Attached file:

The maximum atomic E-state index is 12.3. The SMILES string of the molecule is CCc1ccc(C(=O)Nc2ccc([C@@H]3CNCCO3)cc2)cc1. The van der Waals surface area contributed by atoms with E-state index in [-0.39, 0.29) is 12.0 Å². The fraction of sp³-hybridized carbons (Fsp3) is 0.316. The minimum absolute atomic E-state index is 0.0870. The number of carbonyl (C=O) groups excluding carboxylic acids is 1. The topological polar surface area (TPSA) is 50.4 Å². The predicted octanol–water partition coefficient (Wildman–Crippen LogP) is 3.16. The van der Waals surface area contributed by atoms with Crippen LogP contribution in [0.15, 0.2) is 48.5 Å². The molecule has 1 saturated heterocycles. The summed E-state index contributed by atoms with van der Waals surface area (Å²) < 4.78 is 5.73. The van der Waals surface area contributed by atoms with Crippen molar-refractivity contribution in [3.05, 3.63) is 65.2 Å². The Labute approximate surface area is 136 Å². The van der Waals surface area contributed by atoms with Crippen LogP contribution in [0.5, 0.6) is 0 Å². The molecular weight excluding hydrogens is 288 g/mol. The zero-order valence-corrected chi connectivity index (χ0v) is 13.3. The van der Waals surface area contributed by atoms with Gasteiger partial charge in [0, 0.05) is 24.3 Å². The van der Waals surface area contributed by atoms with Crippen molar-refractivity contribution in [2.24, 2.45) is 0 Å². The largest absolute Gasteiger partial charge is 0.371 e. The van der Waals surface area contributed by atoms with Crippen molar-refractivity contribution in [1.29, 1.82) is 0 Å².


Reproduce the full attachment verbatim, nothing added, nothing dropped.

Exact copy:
The maximum atomic E-state index is 12.3. The SMILES string of the molecule is CCc1ccc(C(=O)Nc2ccc([C@@H]3CNCCO3)cc2)cc1. The van der Waals surface area contributed by atoms with E-state index in [-0.39, 0.29) is 12.0 Å². The fraction of sp³-hybridized carbons (Fsp3) is 0.316. The minimum absolute atomic E-state index is 0.0870. The number of carbonyl (C=O) groups excluding carboxylic acids is 1. The topological polar surface area (TPSA) is 50.4 Å². The predicted octanol–water partition coefficient (Wildman–Crippen LogP) is 3.16. The van der Waals surface area contributed by atoms with Crippen LogP contribution in [0.15, 0.2) is 48.5 Å². The molecule has 1 saturated heterocycles. The summed E-state index contributed by atoms with van der Waals surface area (Å²) < 4.78 is 5.73. The van der Waals surface area contributed by atoms with Crippen molar-refractivity contribution in [3.05, 3.63) is 65.2 Å². The Labute approximate surface area is 136 Å². The van der Waals surface area contributed by atoms with Crippen LogP contribution in [0.5, 0.6) is 0 Å². The molecular weight excluding hydrogens is 288 g/mol. The zero-order valence-corrected chi connectivity index (χ0v) is 13.3. The van der Waals surface area contributed by atoms with Gasteiger partial charge in [0, 0.05) is 24.3 Å². The van der Waals surface area contributed by atoms with Crippen molar-refractivity contribution in [2.24, 2.45) is 0 Å². The largest absolute Gasteiger partial charge is 0.371 e. The van der Waals surface area contributed by atoms with Crippen molar-refractivity contribution in [1.29, 1.82) is 0 Å².